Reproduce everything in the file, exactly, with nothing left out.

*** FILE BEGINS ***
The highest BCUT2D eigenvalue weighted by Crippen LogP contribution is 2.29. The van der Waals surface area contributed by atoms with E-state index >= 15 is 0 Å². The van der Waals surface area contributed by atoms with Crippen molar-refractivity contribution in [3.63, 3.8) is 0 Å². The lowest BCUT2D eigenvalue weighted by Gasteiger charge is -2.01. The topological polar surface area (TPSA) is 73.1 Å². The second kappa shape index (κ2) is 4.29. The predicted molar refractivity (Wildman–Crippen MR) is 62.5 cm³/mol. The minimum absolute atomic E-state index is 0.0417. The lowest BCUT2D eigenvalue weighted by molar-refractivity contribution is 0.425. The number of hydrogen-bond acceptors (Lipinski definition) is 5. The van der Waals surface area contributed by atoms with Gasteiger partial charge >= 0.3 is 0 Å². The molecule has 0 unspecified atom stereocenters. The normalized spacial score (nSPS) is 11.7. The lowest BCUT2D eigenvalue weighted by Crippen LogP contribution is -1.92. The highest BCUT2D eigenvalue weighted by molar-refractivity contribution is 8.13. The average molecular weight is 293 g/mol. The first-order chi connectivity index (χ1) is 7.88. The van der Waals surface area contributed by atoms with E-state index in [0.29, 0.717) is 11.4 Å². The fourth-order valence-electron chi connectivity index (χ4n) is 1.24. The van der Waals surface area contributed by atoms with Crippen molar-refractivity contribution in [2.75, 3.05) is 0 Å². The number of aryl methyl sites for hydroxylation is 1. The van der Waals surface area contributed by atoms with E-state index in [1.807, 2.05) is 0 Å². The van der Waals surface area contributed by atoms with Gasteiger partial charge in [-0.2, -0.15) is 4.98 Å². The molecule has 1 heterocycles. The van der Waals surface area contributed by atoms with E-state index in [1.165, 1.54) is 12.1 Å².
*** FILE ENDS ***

The highest BCUT2D eigenvalue weighted by Crippen LogP contribution is 2.29. The van der Waals surface area contributed by atoms with E-state index >= 15 is 0 Å². The van der Waals surface area contributed by atoms with Crippen molar-refractivity contribution in [3.63, 3.8) is 0 Å². The lowest BCUT2D eigenvalue weighted by Gasteiger charge is -2.01. The topological polar surface area (TPSA) is 73.1 Å². The second kappa shape index (κ2) is 4.29. The predicted molar refractivity (Wildman–Crippen MR) is 62.5 cm³/mol. The minimum absolute atomic E-state index is 0.0417. The lowest BCUT2D eigenvalue weighted by molar-refractivity contribution is 0.425. The number of hydrogen-bond acceptors (Lipinski definition) is 5. The van der Waals surface area contributed by atoms with Gasteiger partial charge >= 0.3 is 0 Å². The molecule has 0 unspecified atom stereocenters. The normalized spacial score (nSPS) is 11.7. The lowest BCUT2D eigenvalue weighted by Crippen LogP contribution is -1.92. The highest BCUT2D eigenvalue weighted by molar-refractivity contribution is 8.13. The average molecular weight is 293 g/mol. The first-order chi connectivity index (χ1) is 7.88. The van der Waals surface area contributed by atoms with E-state index in [0.29, 0.717) is 11.4 Å². The fourth-order valence-electron chi connectivity index (χ4n) is 1.24. The van der Waals surface area contributed by atoms with Crippen molar-refractivity contribution in [2.75, 3.05) is 0 Å². The number of aryl methyl sites for hydroxylation is 1. The van der Waals surface area contributed by atoms with E-state index in [1.807, 2.05) is 0 Å². The van der Waals surface area contributed by atoms with Gasteiger partial charge in [-0.2, -0.15) is 4.98 Å². The molecule has 1 heterocycles. The van der Waals surface area contributed by atoms with E-state index in [1.165, 1.54) is 12.1 Å².